When my awareness left the river and returned to the boy, he had moved. With his little stick, which had worn smooth through the years, he dug a pit some distance from the Great River for what seemed hours, even days, since time was so hard to measure, having only the boy and the Great River to watch. Then, when he was pleased, he jumped over the little stream and began to dig on the other side.

During this time, he rarely looked at me or even cursed me. Instead, I could hear slight mumbles coming from him.

The Great River flowed calmly during this time with few outbreaks. Left alone, the river continued to go in the direction the boy had wanted. Then suddenly, it came to some natural barrier. The river’s flow stopped and began to dam up behind the obstruction. In the past, the boy would race to the bottleneck. He would dig a hole into the barrier and re-direct the flow, but his new plan had his focus. He had to rid the Great River of the contrary particles. With them gone, the river would flow to its appointed end.

With the two pits dug, he went to the banks of the Great River and dug sluices from the dikes to the holes. With these completed, he cut little gates into the levees. These forced lapping water to gush down towards the waiting pits. With pride of accomplishment, the boy gloated over his success of ridding the Great River of the contrary particles and danced and leaped for joy.

“Now, it is truly my river,” he screamed at me. “There is nothing you can do about it. It will flow where I want it to and do what I want. It is no longer yours to command. It now obeys me. Only me.”

He looked at me, waiting as if I would speak. As if I had something to say.

“Well, say something,” he insisted. “Admit it! I have defeated you!”

But I said nothing, nor could I say anything if I wanted to speak, yet he stared at me, wanting something from me that I would not give.

“Say something! Anything! Grunt. Moan. But speak!”

But I did not. The boy’s success, seconds earlier, his crowning achievement, now meant nothing to him because of my silence. It was then that he looked again at what he had done. He collapsed to his knees, beaten.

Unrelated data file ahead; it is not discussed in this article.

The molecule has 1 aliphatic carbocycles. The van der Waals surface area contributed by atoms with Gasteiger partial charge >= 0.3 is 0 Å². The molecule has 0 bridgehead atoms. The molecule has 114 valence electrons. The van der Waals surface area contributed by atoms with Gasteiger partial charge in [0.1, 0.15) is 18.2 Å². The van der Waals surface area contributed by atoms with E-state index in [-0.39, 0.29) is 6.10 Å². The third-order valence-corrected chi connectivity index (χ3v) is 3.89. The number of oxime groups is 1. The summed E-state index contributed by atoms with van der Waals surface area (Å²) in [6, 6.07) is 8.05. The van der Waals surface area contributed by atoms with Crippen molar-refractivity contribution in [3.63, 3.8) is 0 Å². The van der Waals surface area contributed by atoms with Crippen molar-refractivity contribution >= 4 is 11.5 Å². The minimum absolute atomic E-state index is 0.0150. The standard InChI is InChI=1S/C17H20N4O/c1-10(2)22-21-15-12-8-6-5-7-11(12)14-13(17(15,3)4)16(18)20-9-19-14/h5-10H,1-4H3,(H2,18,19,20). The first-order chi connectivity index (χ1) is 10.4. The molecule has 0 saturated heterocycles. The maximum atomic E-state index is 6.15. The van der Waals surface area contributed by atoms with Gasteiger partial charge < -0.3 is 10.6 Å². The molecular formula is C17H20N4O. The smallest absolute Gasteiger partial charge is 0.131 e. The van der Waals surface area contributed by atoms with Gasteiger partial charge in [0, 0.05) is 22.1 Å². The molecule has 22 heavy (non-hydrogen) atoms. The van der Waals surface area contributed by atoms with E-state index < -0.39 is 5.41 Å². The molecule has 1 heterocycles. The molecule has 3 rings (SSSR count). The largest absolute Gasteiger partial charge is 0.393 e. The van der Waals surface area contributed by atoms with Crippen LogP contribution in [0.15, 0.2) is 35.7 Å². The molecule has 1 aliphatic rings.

Once a mighty torrent, the Great River was now a muddy mess, its channel a stagnant pool. Even the spring itself stopped flowing, and I saw the boy cry for the first time. Tears were making streams of their own through the wrinkles on his old face. Wrinkles I had never noticed before this moment.

His weeping moved me unlike anything before because nothing had ever moved me. Only one thing would end his grief, and that was for the Great River to come back to life. For this to happen meant the passive and the contrary forces flowing together.

Something deep inside me shook. I lifted up, and when I did, the water in the pits flowed back into the channel. Again, I lifted up, and the spring sprang back to life.

The boy, not quite so disheartened and looking younger than he had just moments before, sat on his knees. He watched the Great River flow through both old and new channels. Channels that meandered and merged with others, combining to push the Great River far beyond any natural or man-made barrier and into a future unbounded.

Avery S. Campbell is a pseudonym. It is a tribute to a chopper driver who insisted the author go back to college, a retired Marine Sergeant who exemplified honor and loyalty, and a geography professor who, once, gave an encouraging word. Campbell is the author of the western fiction series The Four Bags of Gold, which presently includes the titles Vengeful Riders, Reckoning on Bald Mountain, and Back from the Dead. His story, The Hook, previously appeared in this publication, Heart of Flesh Literary Journal. Under the name Joel Walker, the author has published The South Carolina Adventure and The Cottonwood Grove.